Those requiring a visa: The required police registration is normally carried out by the hotel/guesthouse. Anyone staying the night privately must report to the local police station in person. When entering Germany with a work permit, you must register with the police within eight days, but before you start work. Self-employed service providers must also report to the police if they work in Switzerland for more than eight consecutive days in a 12-month period. Nationals of EU-25 and EFTA Member States who are not employed: The accommodation provider is only obliged to report immediately in the case of paid accommodation for foreigners. Citizens of the EU-25 and EFTA member states who take up work: There is only a reporting obligation for up to 90 actual working days per calendar year. The activity of posted workers and self-employed service providers is notifiable if it lasts more than eight days in total within a calendar year. The activity of posted employees and self-employed persons must be reported at least eight days before the planned start of work in Switzerland. A work permit is required for the provision of services for more than 90 days per calendar year.
Extension of stay
Citizens of the EU-27/EFTA: For a stay of more than 90 days, a residence permit must be submitted to the competent cantonal migration office in Switzerland within 14 days of arrival in Switzerland and before starting work.
Entry with children
German: Identity card or children’s passport or your own passport. Austrians: identity card or own passport. Swiss: Identity card or own passport. Turks: Own passport. Note: The same visa requirements apply to children as to their parents. Note: Minors traveling alone should bring a letter of consent from their parents/guardians and copies of their passports/ID cards. Since June 27, 2012, children need their own travel document (passport / children’s passport) for trips abroad (also within the EU). Entries of children in the parental passport are no longer possible.
Entry with pets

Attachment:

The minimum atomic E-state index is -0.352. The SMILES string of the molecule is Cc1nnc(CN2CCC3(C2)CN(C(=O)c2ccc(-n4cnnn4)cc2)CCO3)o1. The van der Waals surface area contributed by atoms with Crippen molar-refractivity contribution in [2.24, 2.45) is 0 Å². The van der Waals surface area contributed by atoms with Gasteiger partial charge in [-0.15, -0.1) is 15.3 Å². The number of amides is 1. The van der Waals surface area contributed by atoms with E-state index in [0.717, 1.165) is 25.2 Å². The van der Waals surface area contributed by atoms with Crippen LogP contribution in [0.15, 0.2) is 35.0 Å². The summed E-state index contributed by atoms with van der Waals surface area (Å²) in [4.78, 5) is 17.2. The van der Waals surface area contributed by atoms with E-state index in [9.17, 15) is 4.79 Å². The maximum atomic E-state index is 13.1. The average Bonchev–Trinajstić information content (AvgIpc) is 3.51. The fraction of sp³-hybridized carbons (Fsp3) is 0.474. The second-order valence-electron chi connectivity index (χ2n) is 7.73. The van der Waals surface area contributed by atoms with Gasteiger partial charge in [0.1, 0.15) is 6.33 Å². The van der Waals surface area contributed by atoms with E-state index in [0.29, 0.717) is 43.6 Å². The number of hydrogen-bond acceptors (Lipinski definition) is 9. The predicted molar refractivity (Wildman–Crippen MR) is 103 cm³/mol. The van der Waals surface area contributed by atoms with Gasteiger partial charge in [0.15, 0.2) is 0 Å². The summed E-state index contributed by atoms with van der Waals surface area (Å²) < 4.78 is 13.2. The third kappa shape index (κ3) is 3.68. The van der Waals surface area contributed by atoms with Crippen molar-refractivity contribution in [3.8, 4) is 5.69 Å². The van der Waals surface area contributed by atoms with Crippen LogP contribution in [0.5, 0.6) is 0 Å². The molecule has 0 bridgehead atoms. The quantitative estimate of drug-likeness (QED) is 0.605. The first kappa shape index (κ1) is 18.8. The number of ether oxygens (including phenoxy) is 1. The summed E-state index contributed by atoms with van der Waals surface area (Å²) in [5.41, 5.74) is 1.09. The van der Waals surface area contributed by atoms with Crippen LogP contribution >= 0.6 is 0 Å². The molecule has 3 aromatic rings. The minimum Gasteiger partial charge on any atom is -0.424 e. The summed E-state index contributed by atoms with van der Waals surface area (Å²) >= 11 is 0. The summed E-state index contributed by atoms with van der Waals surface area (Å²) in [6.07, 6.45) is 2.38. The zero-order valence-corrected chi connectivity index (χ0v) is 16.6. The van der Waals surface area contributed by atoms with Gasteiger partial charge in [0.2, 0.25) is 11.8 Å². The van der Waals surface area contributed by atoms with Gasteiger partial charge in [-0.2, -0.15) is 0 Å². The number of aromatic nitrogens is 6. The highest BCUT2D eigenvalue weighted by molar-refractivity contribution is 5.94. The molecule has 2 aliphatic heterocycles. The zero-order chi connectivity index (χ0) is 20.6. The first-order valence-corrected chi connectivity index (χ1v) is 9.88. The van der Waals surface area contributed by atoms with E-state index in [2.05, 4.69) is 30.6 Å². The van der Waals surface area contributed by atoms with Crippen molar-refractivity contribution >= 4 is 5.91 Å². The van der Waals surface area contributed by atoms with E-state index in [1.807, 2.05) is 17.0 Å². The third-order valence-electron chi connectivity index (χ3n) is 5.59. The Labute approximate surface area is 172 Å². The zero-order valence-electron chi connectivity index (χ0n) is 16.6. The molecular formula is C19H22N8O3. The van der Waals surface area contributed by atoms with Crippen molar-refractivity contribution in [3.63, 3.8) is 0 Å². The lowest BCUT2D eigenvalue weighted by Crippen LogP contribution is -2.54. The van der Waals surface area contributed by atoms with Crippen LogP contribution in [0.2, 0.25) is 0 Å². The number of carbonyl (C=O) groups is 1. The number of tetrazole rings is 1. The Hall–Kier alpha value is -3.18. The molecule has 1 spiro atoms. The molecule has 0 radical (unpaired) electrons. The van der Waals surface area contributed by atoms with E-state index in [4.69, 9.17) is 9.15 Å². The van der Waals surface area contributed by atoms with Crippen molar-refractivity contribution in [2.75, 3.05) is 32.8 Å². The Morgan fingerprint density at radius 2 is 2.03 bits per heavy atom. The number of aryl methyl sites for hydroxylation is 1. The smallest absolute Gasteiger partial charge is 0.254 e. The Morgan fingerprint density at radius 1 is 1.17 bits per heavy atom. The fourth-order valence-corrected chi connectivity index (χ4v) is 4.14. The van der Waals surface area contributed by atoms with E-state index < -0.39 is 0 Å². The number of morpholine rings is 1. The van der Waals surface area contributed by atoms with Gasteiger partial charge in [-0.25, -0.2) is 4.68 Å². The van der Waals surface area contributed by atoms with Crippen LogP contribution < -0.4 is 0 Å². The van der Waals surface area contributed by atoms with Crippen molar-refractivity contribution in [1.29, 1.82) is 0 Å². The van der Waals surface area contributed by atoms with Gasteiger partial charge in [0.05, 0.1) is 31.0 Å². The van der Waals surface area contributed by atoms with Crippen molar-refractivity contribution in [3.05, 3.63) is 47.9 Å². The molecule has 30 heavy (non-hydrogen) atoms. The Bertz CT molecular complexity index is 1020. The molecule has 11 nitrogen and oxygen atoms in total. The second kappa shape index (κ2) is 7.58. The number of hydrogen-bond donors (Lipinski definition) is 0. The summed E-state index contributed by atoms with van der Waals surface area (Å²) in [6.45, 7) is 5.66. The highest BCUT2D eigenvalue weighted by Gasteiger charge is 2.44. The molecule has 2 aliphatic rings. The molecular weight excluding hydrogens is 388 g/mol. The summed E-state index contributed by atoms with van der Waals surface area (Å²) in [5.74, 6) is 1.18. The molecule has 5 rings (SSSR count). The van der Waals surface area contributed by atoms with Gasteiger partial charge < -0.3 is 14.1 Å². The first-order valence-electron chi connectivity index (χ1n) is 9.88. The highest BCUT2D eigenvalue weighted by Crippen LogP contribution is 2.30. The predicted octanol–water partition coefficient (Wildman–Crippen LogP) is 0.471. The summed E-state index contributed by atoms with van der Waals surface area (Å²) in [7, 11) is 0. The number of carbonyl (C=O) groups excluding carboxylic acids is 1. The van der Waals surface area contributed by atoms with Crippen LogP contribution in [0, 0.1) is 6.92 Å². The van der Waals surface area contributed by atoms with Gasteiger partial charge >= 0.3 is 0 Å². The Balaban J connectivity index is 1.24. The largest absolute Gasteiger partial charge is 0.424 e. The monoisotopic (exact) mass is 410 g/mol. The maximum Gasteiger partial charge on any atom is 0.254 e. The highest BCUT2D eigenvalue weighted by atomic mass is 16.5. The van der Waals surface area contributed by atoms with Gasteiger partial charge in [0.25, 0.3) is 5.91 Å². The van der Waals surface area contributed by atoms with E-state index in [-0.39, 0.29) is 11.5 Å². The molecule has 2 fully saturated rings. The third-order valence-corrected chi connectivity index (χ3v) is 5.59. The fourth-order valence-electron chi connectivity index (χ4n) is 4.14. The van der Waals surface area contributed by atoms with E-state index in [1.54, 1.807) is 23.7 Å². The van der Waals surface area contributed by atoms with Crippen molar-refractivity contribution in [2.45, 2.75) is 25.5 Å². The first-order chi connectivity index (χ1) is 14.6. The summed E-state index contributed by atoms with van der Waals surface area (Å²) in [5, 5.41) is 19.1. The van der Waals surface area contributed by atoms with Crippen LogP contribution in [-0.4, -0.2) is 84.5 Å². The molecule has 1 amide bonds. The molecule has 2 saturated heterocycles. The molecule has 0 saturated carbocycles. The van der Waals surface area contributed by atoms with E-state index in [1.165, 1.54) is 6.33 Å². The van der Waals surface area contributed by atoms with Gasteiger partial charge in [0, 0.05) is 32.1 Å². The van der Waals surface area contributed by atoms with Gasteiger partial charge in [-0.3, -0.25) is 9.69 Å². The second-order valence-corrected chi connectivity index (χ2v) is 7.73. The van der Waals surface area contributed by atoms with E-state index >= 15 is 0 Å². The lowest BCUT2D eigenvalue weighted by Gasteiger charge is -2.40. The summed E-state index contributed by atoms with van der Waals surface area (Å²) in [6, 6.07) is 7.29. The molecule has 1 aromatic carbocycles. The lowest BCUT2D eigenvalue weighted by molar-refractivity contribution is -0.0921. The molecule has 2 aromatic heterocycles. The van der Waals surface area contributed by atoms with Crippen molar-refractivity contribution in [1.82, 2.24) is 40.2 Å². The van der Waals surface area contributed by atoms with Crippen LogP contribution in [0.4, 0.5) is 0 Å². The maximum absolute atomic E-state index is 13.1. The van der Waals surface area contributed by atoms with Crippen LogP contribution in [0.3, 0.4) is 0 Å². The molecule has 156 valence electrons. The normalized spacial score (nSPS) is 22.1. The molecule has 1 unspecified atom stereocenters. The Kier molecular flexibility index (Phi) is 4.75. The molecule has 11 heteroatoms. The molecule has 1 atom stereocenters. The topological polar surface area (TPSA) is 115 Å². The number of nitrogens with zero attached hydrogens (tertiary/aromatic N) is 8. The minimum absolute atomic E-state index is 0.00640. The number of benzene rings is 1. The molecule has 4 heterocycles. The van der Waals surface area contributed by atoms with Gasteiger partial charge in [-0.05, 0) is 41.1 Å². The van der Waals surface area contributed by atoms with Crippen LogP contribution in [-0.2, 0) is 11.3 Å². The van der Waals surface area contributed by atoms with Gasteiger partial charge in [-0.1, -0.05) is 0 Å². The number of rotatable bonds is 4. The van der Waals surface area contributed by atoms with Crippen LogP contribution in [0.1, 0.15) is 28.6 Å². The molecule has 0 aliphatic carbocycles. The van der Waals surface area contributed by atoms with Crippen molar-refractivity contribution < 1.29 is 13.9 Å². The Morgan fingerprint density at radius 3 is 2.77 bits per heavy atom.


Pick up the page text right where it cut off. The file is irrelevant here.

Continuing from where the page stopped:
A permit from the Federal Food Safety and Veterinary Office (BLV) is required for birds from all countries. Canaries are an exception to this. When entering from EU countries: Dogs, cats and ferrets over 12 weeks of age require an EU pet passport (pet pass), which shows that the animal has had a valid rabies vaccination at least 21 days before departure, if necessary a valid booster vaccination against rabies (waiting period of 21 days does not apply if this was done within the validity period of the previous vaccination). The animals must have an implanted microchip on their neck as an identifier. A border veterinary examination must be registered. Any number of animals can be brought from EU countries. When entering from non-EU countries with a low risk of rabies: Dogs, cats and ferrets over 12 weeks of age require a veterinary certificate stating that the animal has had a valid rabies vaccination, or a valid booster vaccination against rabies, if necessary became. The animals must have an implanted microchip on their neck as an identifier. A border veterinary examination is carried out. The import is limited to 5 animals. When entering from non-EU countries with a high risk of rabies: Attention: Dogs, cats and ferrets can only be imported directly by air via Geneva, Zurich or Basel airports. A direct import of birds by air is only possible via the airports in Geneva or Zurich. For dogs, Cats and ferrets over 12 weeks of age require a veterinary certificate stating that the animal has had a valid rabies vaccination and a valid rabies booster vaccination, if applicable. Entry is possible no earlier than 4 months after the vaccination. The animals must have an implanted microchip on their neck as an identifier. A border veterinary examination is carried out. A permit is also required. The import is limited to 5 animals. When re-entering Switzerland: Dogs, cats and ferrets from countries with a low risk of rabies aged over 12 weeks require an EU pet passport (pet pass) which shows that the animal has a valid rabies vaccination, possibly a valid one booster vaccination against rabies. The animals must have an implanted microchip on their neck as an identifier. The following regulation applies to dogs, cats and ferrets from countries where there is a risk of rabies: A pet passport is required for each animal, which confirms the current rabies vaccination. Before leaving Switzerland, the effectiveness of the vaccination must be confirmed with a blood analysis. In the case of re-vaccination after the blood analysis has been carried out, no further blood analysis is required. The animals must have an implanted microchip on their neck as an identifier. An import permit from the Federal Veterinary Office and a customs permit are only required for direct entry via Swiss airports. Note: According to the Federal Veterinary Office, dogs with cropped ears and tails may not be brought into Switzerland. Exceptions are for short stays, e.g Holiday trips, possible, but the decision is always up to the customs officials. The Federal Food Safety and Veterinary Office FSVO provides an overview of the provisions for each individual case.